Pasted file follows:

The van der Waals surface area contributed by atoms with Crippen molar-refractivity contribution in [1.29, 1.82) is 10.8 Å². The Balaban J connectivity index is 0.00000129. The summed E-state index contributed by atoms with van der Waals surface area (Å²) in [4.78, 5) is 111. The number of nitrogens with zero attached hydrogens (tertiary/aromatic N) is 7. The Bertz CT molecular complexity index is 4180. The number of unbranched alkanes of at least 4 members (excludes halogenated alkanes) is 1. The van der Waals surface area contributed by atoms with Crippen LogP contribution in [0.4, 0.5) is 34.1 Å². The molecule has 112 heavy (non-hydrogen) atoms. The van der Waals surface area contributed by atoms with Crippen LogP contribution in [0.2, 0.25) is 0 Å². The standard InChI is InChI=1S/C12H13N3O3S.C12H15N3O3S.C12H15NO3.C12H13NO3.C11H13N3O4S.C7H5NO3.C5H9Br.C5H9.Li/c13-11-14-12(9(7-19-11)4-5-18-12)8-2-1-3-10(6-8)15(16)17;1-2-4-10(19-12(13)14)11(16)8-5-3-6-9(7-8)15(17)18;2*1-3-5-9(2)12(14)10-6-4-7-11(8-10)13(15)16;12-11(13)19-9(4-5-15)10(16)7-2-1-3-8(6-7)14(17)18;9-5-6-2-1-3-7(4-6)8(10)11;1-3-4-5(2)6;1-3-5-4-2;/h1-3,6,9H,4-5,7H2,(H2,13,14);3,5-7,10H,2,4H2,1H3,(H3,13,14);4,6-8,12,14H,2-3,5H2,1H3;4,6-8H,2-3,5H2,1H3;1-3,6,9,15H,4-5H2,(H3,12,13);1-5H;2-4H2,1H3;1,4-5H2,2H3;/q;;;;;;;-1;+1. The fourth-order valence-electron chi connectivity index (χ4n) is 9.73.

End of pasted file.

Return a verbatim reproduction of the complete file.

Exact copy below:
The van der Waals surface area contributed by atoms with Crippen molar-refractivity contribution in [1.29, 1.82) is 10.8 Å². The Balaban J connectivity index is 0.00000129. The summed E-state index contributed by atoms with van der Waals surface area (Å²) in [4.78, 5) is 111. The number of nitrogens with zero attached hydrogens (tertiary/aromatic N) is 7. The Bertz CT molecular complexity index is 4180. The number of unbranched alkanes of at least 4 members (excludes halogenated alkanes) is 1. The van der Waals surface area contributed by atoms with Crippen LogP contribution in [0.4, 0.5) is 34.1 Å². The molecule has 112 heavy (non-hydrogen) atoms. The van der Waals surface area contributed by atoms with Crippen LogP contribution in [0.2, 0.25) is 0 Å². The standard InChI is InChI=1S/C12H13N3O3S.C12H15N3O3S.C12H15NO3.C12H13NO3.C11H13N3O4S.C7H5NO3.C5H9Br.C5H9.Li/c13-11-14-12(9(7-19-11)4-5-18-12)8-2-1-3-10(6-8)15(16)17;1-2-4-10(19-12(13)14)11(16)8-5-3-6-9(7-8)15(17)18;2*1-3-5-9(2)12(14)10-6-4-7-11(8-10)13(15)16;12-11(13)19-9(4-5-15)10(16)7-2-1-3-8(6-7)14(17)18;9-5-6-2-1-3-7(4-6)8(10)11;1-3-4-5(2)6;1-3-5-4-2;/h1-3,6,9H,4-5,7H2,(H2,13,14);3,5-7,10H,2,4H2,1H3,(H3,13,14);4,6-8,12,14H,2-3,5H2,1H3;4,6-8H,2-3,5H2,1H3;1-3,6,9,15H,4-5H2,(H3,12,13);1-5H;2-4H2,1H3;1,4-5H2,2H3;/q;;;;;;;-1;+1. The fourth-order valence-electron chi connectivity index (χ4n) is 9.73.